Yours truly thinks there’s a clairvoyant reason why Tom Cruise was not pleased about Nolan’s latest work taking over IMAX theaters right after Dead Reckoning Part 1 a mere week after its release, even if he and others condoned having a “double feature” take precedent in a bustling amount of business for the multiplex in the summer. Or, who knows, maybe Warner Brothers wanted revenge on Nolan after his fallout with them over simultaneous releases in theaters and streaming services (due to COVID times), and they deliberately placed Greta Gerwig’s Barbie to compete directly with the titular film detailing the life of J. Robert Oppenheimer.
Regardless of whatever one postulates, there’s no denying it: Oppenheimer is a magnificent blockbuster that not only explores the imperfection of humanity but embraces a theoretical discussion coupled with entropic tendencies to comprehend our collective personalities. To say the least, it’s a paradoxical discussion of Dr. Oppenheimer and the impact of the atomic bomb. In cinephilic terms, it’s almost as if Nolan had his Schindler’s List moment here, involving a mature, portentously resonant work. Cillian Murphy’s take on the titular physicist enraptures us with his boyish passion for learning the fundamentals of quantum physics and the intricacies of creating a splendid weapon, yet conflicting emotions over his actions in altering humanity’s direction that might end the world itself.
Nolan’s vision with the film is not to produce a methodical bio-picture. No, he transfigures this biopic into a sensational thriller that briskly shuffles around with a continuum of scenes focusing on the logistics and plans of the Manhattan Project and “Trinity” bomb tests, the 1959 Senate hearings, and devotion of time to Oppenheimer’s perception and romantic entanglements. Regarding the latter, Florence Pugh radiates as the communist activist Jean Tatlock before Emily Blunt’s Kitty Oppenheimer busts out a potent performance as the supporting, suffering wife. The cast itself might be Nolan’s most impressive list conjured up yet, with Robert Downey Jr. subtly inching toward that grand manipulative villain-esque role and others like Matt Damon playing Leslie Groves, Tom Conti as Albert Einstein, and Kenneth Branagh’s Niels Bohr dominating the screen any chance they can.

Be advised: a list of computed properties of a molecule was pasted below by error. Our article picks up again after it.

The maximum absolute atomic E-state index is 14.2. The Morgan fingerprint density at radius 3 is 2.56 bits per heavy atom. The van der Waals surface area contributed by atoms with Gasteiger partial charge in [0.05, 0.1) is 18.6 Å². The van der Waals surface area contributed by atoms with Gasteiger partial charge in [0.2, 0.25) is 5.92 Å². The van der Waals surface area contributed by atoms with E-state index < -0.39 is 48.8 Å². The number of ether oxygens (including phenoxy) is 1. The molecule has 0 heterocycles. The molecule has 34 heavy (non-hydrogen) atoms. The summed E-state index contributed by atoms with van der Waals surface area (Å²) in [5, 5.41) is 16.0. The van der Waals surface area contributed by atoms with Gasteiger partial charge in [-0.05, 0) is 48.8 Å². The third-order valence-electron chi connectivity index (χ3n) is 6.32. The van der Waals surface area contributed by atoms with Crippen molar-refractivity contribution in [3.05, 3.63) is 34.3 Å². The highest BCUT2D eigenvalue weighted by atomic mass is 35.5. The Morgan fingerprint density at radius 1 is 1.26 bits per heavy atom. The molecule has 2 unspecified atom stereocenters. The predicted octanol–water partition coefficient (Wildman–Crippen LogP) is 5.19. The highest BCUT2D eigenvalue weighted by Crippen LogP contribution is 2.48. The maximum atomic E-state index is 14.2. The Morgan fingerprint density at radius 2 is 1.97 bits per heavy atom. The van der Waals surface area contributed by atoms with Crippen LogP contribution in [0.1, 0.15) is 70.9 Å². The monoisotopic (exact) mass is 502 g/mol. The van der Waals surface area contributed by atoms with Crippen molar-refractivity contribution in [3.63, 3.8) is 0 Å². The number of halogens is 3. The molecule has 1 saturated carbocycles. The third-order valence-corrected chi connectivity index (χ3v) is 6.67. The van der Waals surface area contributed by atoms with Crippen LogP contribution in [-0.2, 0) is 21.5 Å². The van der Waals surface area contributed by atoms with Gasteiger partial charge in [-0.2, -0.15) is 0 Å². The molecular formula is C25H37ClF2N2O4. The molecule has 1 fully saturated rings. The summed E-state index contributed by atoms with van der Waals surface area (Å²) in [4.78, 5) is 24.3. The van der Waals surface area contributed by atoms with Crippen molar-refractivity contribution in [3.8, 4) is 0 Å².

The crowning sequence is the twenty-minute buildup toward the detonation of the atomic bomb at the initiation of the third act, where Nolan suspensefully builds to its destruction in a historically accurate (non-CGI) fashion. It’s undisputed that Hoyte van Hoytema’s pristine camera utilization and Ludwig Goransson’s soundtrack elevate this feature in every manner. Heck, even the differentiating color palette brings a grand texture to this motion picture. Nolan continues his trend of excellence throughout the film, presenting Oppenheimer as a man seduced by the possibility of creating a marvelous bomb before the impending horrors of recognition of a post-atomic world crumble his thoughts and life. It’s not a vulnerability for the cold-hearted character but rather an unapproachability.
For a richly-packed, dense feature, it does come with a select amount of issues. Stepping out of the action role is an engrossing territory for Nolan but at the expense of an enduring three-hour runtime that sometimes wrecks the pacing when juggling the details with Dr. Oppenheimer. Contestably, Pugh, and Blunt could’ve grasped a bit more screen time, and the screenplay could’ve still sufficed with cutting off twenty to thirty minutes. Also, sound mixing has become a ubiquitous flaw in Nolan’s arsenal, as other works, such as The Dark Knight Rises and Tenet, suffer from a similar fate of drowned-out dialogue when the audio/action is dialed up to eleven. The brilliance of Murphy’s character and Nolan’s stylistics curb these quibbles, but Oppenheimer (arguably) ever-so-slightly misses that “peak” mark for Nolan, who is more in tune with his infamous classics such as The Dark Knight, Inception, Dunkirk, and Interstellar.
Due to its technical attributes, captivating character study, and Nolan’s direction, it is a must-watch. And on a weekend when its counterpart of the “Barbenheimer” phenomenon takes place with flamboyant colors colliding over commerciality, this is the more obedient and enticing work.
You don’t come to theaters simply to “watch” this type of masterpiece; Oppenheimer deserves to be reckoned with.